Winged Realm's creator (A dude named Feenicks) is always sharing screenshots of his progress, so this is a game I've been looking forward to. I knew that it was going to be old-school 8-Bit, but I didn't realize how much that was going to translate into the game mechanics. You have to look for oddly colored walls in the first dungeon... when's the last time a game expected you to do that? Some of the "towns" on the world map are equally tricky to find, which may not be intentional. Hell, you have to really look to determine whether a staircase is going up or down.
It's asking you to pay an awful lot of attention, especially when the maps are overwhelmingly one color: bluish purple in the first dungeon, orange for the outside world map. It's not exactly ugly, the shapes are good. The colors hurt my eyes a little in a way I don't remember ever happening from an NES game though, and it feels like they could be tweaked a little. (Which I believe he's already doing. Not tryin' to be a nag.)
The music, ripped from Kyuuyaku Megami Tensei according to the Readme, is fantastically appropriate. It gets you pumped for dungeon crawling, excited for battles and relieved to be in town. If it weren't for this excellently chosen music, I wouldn't have stuck around long enough to figure out some of the weird parts. And there are some weird parts!
While I was in the readme, I noticed you can hit X dive in and out of pits. I never found a place to do this, and tried it constantly. I assume the game will tell you when it's appropriate to do so. What I didn't notice, and it cost me a lot of time, was that you can use spacebar to "Confirm/Vault". I assumed that meant standard textbox kinda stuff and ignored it, Major mistake! The "vault" command is necessary to get over these weird empty blue bar lookin things in the first dungeon, and I wandered around FOREVER trying to figure it out. I tried pushing Enter on them out of curiosity, like I always do for NPCs, and nothing happened. It was at least an hour later, after exhausting every other possibility and double-reading the readme that I went back and tried Spacebar, finally making progress.
It's one of the dangers of the OHR, some people use spacebar, others use enter. Some people use escape, others use Alt. When you're doing a custom system you have to be really careful to either make sure it works both ways, or go out of your way to explain that you have to use a certain key. I've got no idea what the blue thing is meant to represent: it could be water, it could be a block, it could air, who knows. It could be clearer, at any rate. It could also be clearer why Harpies can fly over some holes and get sucked into others. And why can't they fly back out? I do like that the wings on their walkabouts adjust from "walking" to "flying" when over a hole, though.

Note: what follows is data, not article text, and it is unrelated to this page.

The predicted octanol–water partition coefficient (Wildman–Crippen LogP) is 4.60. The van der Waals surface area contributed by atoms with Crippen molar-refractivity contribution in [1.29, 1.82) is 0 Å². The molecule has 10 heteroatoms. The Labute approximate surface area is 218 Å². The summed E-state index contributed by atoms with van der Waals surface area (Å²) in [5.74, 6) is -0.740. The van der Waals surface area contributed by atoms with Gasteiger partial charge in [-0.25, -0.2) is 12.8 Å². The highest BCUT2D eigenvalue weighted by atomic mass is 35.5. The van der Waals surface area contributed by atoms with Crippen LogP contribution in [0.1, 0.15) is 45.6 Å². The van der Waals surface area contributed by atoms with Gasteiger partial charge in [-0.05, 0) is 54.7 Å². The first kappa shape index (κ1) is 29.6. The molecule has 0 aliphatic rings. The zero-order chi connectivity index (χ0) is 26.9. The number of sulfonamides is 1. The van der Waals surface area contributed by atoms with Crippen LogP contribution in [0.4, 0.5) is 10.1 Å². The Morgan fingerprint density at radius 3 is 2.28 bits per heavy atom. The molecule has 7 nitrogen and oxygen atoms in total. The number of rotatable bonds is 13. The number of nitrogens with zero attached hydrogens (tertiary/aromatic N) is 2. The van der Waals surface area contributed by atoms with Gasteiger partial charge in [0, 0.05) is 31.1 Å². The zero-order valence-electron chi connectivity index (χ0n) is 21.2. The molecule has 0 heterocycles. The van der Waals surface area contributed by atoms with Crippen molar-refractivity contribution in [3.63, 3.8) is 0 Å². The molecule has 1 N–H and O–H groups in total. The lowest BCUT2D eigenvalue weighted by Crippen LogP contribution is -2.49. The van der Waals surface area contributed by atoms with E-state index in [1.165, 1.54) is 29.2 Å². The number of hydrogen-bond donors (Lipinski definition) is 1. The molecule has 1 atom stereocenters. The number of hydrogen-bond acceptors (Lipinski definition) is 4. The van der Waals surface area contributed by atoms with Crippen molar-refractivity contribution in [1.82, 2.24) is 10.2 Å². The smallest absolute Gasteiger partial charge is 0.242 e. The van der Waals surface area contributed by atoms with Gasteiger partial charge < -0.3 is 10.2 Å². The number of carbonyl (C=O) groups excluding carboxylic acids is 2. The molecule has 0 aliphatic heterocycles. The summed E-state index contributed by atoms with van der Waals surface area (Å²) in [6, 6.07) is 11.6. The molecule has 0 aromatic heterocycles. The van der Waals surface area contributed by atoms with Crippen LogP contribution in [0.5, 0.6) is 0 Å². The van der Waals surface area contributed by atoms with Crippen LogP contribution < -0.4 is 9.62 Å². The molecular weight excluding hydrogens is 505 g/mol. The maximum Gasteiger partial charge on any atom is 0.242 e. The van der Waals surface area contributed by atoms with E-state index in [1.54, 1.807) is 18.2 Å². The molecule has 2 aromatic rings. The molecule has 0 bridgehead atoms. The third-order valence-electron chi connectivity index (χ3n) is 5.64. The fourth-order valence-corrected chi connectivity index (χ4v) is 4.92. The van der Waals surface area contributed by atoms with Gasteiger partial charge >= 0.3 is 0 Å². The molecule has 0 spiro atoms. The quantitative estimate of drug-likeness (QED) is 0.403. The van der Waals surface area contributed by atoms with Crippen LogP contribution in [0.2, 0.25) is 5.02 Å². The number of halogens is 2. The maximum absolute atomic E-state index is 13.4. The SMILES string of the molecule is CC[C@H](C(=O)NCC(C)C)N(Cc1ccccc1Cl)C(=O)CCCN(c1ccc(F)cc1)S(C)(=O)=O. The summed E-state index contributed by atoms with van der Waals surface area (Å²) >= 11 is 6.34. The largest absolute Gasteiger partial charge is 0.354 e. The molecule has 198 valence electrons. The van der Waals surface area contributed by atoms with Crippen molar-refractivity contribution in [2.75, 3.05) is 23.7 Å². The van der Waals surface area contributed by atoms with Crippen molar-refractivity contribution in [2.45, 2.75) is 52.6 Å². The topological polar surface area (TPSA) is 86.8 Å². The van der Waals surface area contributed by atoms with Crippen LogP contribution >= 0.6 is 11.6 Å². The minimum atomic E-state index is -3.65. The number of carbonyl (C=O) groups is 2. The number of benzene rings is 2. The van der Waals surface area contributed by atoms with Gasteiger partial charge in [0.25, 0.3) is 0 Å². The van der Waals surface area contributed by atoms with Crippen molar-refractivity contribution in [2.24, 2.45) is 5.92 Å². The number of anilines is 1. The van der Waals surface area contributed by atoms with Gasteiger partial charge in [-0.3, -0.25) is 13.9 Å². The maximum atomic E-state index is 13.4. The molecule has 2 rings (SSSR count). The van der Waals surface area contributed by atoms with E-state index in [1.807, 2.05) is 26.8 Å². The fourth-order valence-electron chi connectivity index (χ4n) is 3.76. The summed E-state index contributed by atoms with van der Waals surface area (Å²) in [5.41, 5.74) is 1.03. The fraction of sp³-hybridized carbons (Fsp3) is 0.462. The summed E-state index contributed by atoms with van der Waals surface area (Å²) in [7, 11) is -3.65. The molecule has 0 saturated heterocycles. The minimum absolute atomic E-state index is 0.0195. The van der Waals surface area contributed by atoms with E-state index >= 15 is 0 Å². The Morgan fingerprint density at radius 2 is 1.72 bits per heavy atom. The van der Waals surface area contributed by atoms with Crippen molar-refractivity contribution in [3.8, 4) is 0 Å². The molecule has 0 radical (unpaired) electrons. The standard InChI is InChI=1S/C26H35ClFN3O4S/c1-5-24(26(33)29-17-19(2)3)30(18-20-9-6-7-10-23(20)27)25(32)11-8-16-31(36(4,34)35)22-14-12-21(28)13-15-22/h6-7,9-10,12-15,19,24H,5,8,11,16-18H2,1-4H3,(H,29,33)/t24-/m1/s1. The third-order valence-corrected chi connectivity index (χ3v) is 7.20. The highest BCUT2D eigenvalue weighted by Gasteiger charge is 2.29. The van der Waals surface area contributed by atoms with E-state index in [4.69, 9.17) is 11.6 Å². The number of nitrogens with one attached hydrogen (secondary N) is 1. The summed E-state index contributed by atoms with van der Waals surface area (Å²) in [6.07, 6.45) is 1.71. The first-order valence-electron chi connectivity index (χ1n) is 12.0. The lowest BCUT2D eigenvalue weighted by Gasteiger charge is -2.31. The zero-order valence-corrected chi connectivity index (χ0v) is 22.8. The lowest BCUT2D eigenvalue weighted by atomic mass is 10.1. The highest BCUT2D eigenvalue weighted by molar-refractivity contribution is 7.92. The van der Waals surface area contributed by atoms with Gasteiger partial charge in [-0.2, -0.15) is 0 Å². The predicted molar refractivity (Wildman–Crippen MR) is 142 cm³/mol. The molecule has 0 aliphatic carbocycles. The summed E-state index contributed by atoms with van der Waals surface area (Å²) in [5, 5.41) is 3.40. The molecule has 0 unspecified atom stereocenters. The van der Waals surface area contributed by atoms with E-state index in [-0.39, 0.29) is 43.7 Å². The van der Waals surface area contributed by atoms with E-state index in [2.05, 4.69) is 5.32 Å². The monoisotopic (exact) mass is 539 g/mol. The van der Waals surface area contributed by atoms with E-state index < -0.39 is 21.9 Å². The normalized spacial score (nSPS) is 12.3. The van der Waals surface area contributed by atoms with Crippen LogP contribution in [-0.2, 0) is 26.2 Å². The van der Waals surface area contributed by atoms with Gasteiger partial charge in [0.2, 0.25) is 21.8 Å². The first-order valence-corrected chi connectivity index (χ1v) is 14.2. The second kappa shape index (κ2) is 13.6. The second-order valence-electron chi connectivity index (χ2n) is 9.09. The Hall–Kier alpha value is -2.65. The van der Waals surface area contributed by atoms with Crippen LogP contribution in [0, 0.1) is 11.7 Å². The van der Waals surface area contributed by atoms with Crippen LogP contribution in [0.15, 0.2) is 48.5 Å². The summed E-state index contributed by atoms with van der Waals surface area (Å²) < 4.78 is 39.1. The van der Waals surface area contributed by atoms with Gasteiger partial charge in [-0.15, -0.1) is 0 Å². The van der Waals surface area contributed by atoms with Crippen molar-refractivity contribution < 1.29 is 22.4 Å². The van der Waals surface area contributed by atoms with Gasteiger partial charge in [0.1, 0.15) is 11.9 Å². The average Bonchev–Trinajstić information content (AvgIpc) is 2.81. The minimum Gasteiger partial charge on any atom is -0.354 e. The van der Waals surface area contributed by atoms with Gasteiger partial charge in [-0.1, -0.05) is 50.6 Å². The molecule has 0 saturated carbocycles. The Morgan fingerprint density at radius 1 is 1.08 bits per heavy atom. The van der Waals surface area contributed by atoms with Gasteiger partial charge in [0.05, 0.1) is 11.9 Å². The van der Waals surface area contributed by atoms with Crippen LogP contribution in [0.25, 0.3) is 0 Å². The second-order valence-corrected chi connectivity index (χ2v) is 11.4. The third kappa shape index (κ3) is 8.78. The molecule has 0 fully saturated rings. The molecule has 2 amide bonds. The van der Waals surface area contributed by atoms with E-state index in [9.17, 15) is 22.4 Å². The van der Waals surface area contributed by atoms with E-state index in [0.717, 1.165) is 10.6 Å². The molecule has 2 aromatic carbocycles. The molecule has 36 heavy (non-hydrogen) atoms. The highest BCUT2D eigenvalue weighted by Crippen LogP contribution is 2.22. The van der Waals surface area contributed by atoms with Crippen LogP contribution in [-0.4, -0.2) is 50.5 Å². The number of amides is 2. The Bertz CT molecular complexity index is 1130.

I'm making it sound like I hated the game, and I really didn't. The battles are tough, but fair. There's a lot of grinding involved, but there's convenient inns and save points so you don't risk too much. The three protagonists skillsets are varied, one of 'ems the "Hit stuff/Get Hit" kind of guy, the other one can steal items, drain the enemies stats, or turn their strengths against them. The third one is a wizard. Balanced pretty nice and everything seems to work. The attack animations are great, especially this one where one of your guys gets hit by lightning and it arcs to everyone else in the party. Sound effects have some good oomph to 'em, too. Keeps it exciting.
The story is intriguing. As the somewhat melodramatic intro notes, a mysterious light has recently appeared in the north and our heroes feel drawn to investigate. The other harpies feel it's better to stay safe in the tower where they've been semi-trapped, semi-content for years. They understand the way our heroes feel though, and decide to test to see whether or not they can really make it on the outside. There's some good world-building in the early game, you get a feel for where everyone is in the hierarchy of this society and there's some excellent imagery/mythological parallels. One of the elders compares the protagonists to moths drawn to flame, and I found myself wondering if like Icarus, they would fly too close to the sun and get burned.
After they leave the tower, I lost a little interest. "Investigating" is kind of a weak motivator, there could've been a more urgent threat/need to go the way they do. This is also where I didn't find the second "town" and was thus trying to get through the second dungeon without the help of healing. Needless to say, I didn't make it very far in and wasted a whole hell of a lot of time on it. After reloading a save back at the Tower and grinding a bit, I was better prepared to explore the outside world, and on that second trip I was able to find the second town. It seems like I'm meant to grind these respawning miniboses on the world map to get "cards" to trade for equipment before venturing into the second dungeon.
It's a fair challenge, but after I wasted so much time like a moron, I don't have the patience to keep going now. Callin' it quits at the three hour mark. It's grindy, but a fun grind. Visitable places on the world map could be more obvious and it could do a better job of teaching you its dungeon exploration concepts, but generally enjoyable if you don't mind some of the boringer parts of older RPGs.
(Note: I got called away before I had a chance to re-read this. If I repeated anything or got confused, I'm sorry. Will fix it when I get a chance and if necessary!)